25 March 2013

Mali: Power Struggles in the South and North Lead to a Fear of Further Escalation of the Crisis

Photo: Ministère de la Défense Française
Malian soldiers along with their French counterparts (file photo).

Following recent clashes in Bamako, FIDH and its member organisation in Mali, the Malian Association of Human Rights (AMDH), are deeply concerned about this new stage of the crisis in Mali, characterised by the struggle for control of the political transition in the South and growing opposition between the rebel groups for control of the North. Our organisations call upon the international community to act to prevent the spiralling of the crisis and further clashes.

On Monday, April 30, several units of paratroopers - the Red Berets, faithful to Amadou Toumani Touré - attacked several strategic locations in the capital and its surroundings, including the garrison city of Kati, Bamako-Senou International Airport, and the headquarters of the national television station ORTM. It seems that this attack was precipitated by the rumour of the impending arrest of Abidine Guindo, the leader of the paratroopers.  Violent and heavily armed clashes ensued and continued through the morning of 1 May 2012, opposing the Red Berets to soldiers loyal to the junta, mainly the Green Berets, and the gendarmerie.  According to most media reports, there were about two dozen victims, however AMDH projected a much larger number. Hundreds of injured flocked to hospitals in the capital. A dozen armed men, purported to be foreign mercenaries fighting alongside the Red Berets were arrested and are still held in the Kati camp by members of the junta.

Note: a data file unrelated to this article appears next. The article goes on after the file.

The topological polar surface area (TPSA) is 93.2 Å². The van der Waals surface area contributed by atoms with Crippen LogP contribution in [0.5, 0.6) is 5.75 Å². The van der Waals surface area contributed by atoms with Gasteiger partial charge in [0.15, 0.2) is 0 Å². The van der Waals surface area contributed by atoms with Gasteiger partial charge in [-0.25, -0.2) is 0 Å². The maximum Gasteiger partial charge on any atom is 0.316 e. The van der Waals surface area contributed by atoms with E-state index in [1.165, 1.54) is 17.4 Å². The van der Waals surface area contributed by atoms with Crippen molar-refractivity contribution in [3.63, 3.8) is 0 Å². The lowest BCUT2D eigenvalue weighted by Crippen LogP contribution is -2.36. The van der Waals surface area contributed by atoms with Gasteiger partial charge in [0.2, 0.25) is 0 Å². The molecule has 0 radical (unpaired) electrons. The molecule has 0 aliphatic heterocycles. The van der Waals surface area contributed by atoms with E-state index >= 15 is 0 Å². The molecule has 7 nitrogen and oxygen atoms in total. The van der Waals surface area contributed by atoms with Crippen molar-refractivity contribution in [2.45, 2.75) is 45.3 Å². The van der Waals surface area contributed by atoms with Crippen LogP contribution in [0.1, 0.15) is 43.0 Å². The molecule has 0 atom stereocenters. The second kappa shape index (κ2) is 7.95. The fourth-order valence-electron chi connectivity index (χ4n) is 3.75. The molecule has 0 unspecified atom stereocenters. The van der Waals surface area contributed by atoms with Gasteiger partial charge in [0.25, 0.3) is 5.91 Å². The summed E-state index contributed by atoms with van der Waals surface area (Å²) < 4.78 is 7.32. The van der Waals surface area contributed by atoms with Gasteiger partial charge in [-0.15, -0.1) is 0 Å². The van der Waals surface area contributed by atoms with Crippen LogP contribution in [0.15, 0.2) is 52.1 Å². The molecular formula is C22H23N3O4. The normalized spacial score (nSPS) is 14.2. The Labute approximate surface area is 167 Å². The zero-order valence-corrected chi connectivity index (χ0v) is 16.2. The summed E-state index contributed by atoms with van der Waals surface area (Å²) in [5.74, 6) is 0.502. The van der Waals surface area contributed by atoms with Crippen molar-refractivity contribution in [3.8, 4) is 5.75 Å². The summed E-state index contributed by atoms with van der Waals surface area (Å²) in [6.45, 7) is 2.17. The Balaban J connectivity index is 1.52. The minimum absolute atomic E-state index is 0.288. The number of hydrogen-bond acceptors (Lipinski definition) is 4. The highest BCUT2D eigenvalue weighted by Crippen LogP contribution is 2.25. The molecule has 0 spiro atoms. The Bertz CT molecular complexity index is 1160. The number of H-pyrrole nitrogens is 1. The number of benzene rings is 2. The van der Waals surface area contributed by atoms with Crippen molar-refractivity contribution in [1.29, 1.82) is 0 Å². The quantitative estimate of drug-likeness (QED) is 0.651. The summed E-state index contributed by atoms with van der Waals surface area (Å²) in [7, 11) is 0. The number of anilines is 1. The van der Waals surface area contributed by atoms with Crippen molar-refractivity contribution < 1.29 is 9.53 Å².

"Calm has returned to Bamako, but bodies are still lying here and there in the streets," said Mr. Moctar Mariko, AMDH President. "The civilian population is the main victim of this conflict between military factions," he said. "The West African community and, more broadly, the international community must intervene, particularly by providing assistance to the Mali national army, and by interjecting itself between the opposing sides before the situation turns into a settling of accounts. The civilian population is being held hostage, as much in the North of the country as in Bamako. Violence and tensions have lasted too long, casualties are only increasing. We again condemn these acts and call for a sustainable cease-fire that will allow a civil government to complete the transition, " he added.

"The manoeuvres to grab power and control the political transition must stop immediately," said Souhayr Belhassen FIDH President. " We must be able to guarantee to the civilian transitional government that it can carry out its mission without a constant risk of a coup d'etat, or a counter-coup," she added.

The situation in the north of the country is experiencing new pressures despite apparent calm. Ansar Dine seems to control the big cities and the National Movement for the Liberation of Azawad (MNLA) their suburbs. Other movements have arisen and joined the struggle to seize power in this region. On April 25, the Azawad National Liberation Front (FNLA) a new rebel group consisting of Arab tribes, opposed Ansar Dine in Timbuktu. Ansar Dine ordered them to leave, but at the same time seemed to get closer to the MNLA to ensure control of the region and thus deter any other group from taking the city.

After a summit of Heads of State of the Economic Community of West African States (ECOWAS) in Dakar, our organisations call upon the international community to mobilise more strongly in favour of the management of the political transition by a civil authority free from any pressure from the military. "We must stop being passive actors. The Peace and Security Council of the African Union and the Security Council of the UN should insist that parties comply with the roadmap for an exit to the crisis through the organisation of elections," said Sidiki Kaba FIDH Honorary President.

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Malian soldiers along with their French counterparts (file photo).

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